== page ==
Videotron Defends Music Service Accused of Violating Net Neutrality

Videotron’s Unlimited Music service for mobile subscribers launched in late August and since then it has been accused of violating net neutrality, as data used does not count against customer data buckets.

Yesterday, we heard how Rogers criticized Videotron’s service as violating net neutrality and today, we have learned the latter’s response to widespread criticism received, according to a filing response made Wednesday, according to The Globe and Mail:

“In the present case, Videotron is being accused of everything from blocking competition in the music streaming business, to trying to control access to music content, to creating a two-tiered Internet, to trying to marginalize a part of its own customer base,” the company said, adding, “The truth is much less conspiratorial.

Videotron added its music offering, along with wireless services, attracts the key demographic of 14-34 year olds and noted it had “found an attractive and innovative way to broaden that appeal.”

Other organizations have also opposed Videotron’s music service, such as a group of Canadian radio operators with online music streams; Eastlink Wireless; and Benjamin Klass (he started the mobile TV challenge), all filing interventions with the CRTC.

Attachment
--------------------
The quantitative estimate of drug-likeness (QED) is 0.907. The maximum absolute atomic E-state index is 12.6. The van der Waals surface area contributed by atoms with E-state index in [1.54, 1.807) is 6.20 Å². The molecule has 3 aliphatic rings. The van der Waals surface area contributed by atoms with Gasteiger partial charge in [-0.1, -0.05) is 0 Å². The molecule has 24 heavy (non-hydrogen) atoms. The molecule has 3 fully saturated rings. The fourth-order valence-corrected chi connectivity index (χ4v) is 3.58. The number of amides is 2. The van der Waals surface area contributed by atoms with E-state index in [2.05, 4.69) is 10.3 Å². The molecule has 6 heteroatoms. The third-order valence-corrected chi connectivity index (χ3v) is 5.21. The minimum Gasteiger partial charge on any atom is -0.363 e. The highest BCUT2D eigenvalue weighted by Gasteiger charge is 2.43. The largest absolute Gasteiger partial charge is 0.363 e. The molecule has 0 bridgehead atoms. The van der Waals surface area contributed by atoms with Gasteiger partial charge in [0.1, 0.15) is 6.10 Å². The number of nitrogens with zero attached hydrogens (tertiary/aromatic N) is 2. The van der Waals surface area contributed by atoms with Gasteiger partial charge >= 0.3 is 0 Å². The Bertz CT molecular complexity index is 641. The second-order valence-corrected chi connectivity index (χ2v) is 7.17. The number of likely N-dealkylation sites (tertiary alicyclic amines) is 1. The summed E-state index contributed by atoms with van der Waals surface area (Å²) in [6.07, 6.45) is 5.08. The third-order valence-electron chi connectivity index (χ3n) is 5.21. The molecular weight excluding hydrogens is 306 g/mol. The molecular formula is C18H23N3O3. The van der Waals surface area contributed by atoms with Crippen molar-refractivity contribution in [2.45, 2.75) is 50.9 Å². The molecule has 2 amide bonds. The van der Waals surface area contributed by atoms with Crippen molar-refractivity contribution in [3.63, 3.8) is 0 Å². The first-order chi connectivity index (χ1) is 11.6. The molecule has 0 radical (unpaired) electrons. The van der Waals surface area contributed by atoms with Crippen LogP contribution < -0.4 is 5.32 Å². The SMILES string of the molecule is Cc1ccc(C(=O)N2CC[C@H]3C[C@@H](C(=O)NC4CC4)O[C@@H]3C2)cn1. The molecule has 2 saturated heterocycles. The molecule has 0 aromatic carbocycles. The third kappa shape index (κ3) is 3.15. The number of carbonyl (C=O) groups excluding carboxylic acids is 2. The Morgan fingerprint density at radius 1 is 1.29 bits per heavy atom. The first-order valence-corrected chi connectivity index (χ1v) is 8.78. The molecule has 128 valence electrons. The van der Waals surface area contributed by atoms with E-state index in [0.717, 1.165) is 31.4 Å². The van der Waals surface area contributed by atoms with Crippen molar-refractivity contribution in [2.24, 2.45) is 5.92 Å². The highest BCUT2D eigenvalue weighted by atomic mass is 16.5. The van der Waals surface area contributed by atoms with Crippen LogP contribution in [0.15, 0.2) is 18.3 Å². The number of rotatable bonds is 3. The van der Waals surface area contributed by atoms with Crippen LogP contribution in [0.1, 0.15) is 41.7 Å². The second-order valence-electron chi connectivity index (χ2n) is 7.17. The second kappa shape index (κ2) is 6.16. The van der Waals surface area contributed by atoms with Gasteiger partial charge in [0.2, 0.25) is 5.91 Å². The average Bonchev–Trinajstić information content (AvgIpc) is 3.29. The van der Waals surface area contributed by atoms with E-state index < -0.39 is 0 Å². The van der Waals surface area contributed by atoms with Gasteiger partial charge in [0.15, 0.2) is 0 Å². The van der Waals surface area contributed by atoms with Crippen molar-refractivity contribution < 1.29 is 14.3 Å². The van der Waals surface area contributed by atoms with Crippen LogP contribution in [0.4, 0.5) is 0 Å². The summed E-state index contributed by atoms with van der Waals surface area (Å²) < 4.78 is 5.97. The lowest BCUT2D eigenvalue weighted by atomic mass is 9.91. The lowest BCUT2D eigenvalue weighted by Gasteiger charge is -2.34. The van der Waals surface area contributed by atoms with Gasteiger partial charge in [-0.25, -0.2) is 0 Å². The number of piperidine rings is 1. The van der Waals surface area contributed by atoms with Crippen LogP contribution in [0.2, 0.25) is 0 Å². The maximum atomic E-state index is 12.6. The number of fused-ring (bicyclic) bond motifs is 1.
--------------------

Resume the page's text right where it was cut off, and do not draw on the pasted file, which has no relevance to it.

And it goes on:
The Quebec-based carrier does have some supporters though. TELUS filed to the CRTC saying “offering consumers differentiated services in order to entice them to subscribe to a rate plan is normal in competitive markets where different groups of customers pay different prices depending on their demand for services.”

Meanwhile the The Canadian Network Operators Consortium (CNOC), which represents independent ISPs, similarly supported Videotron, noting in its filing providers should be able to “freely package services in innovative ways that respond to market trends and consumer demand.” However, CNOC did not support Videotron’s move to have music services opt-in, as net neutrality advocates say this favours small groups able to participate and excludes others.

Videotron, which has 700,000 wireless subscribers, will soon be sent a list of requests from the CRTC for more information on its music service, while also accept final filings from participants, with the submission deadline not set yet.

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